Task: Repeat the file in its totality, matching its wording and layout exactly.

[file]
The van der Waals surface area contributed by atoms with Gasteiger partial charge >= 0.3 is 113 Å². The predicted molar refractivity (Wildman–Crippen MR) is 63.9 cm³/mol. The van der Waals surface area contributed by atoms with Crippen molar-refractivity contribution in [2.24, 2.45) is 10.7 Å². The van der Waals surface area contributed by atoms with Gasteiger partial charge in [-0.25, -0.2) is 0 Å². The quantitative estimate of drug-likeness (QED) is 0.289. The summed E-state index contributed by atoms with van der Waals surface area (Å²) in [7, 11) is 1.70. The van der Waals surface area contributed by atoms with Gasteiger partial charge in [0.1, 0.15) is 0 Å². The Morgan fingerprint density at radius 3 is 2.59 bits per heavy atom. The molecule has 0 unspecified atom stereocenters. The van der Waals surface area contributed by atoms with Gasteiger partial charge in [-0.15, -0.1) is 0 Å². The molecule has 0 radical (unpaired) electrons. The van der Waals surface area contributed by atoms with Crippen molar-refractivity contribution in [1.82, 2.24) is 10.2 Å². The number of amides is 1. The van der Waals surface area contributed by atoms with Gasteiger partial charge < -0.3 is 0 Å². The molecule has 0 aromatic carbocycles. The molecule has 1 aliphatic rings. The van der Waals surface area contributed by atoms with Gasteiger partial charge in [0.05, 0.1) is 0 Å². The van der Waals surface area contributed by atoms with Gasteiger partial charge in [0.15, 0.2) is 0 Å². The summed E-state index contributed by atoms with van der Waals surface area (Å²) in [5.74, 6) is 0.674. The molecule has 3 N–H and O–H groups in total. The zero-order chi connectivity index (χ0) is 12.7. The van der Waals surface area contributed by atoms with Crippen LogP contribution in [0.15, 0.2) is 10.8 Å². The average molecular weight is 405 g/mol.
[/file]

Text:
The van der Waals surface area contributed by atoms with Gasteiger partial charge >= 0.3 is 113 Å². The predicted molar refractivity (Wildman–Crippen MR) is 63.9 cm³/mol. The van der Waals surface area contributed by atoms with Crippen molar-refractivity contribution in [2.24, 2.45) is 10.7 Å². The van der Waals surface area contributed by atoms with Gasteiger partial charge in [-0.25, -0.2) is 0 Å². The quantitative estimate of drug-likeness (QED) is 0.289. The summed E-state index contributed by atoms with van der Waals surface area (Å²) in [7, 11) is 1.70. The van der Waals surface area contributed by atoms with Gasteiger partial charge in [0.1, 0.15) is 0 Å². The Morgan fingerprint density at radius 3 is 2.59 bits per heavy atom. The molecule has 0 unspecified atom stereocenters. The van der Waals surface area contributed by atoms with Gasteiger partial charge in [-0.15, -0.1) is 0 Å². The molecule has 0 radical (unpaired) electrons. The van der Waals surface area contributed by atoms with Crippen molar-refractivity contribution in [1.82, 2.24) is 10.2 Å². The number of amides is 1. The van der Waals surface area contributed by atoms with Gasteiger partial charge < -0.3 is 0 Å². The molecule has 0 aromatic carbocycles. The molecule has 1 aliphatic rings. The van der Waals surface area contributed by atoms with Gasteiger partial charge in [0.05, 0.1) is 0 Å². The van der Waals surface area contributed by atoms with Gasteiger partial charge in [0.15, 0.2) is 0 Å². The summed E-state index contributed by atoms with van der Waals surface area (Å²) in [5.74, 6) is 0.674. The molecule has 3 N–H and O–H groups in total. The zero-order chi connectivity index (χ0) is 12.7. The van der Waals surface area contributed by atoms with Crippen LogP contribution in [0.15, 0.2) is 10.8 Å². The average molecular weight is 405 g/mol.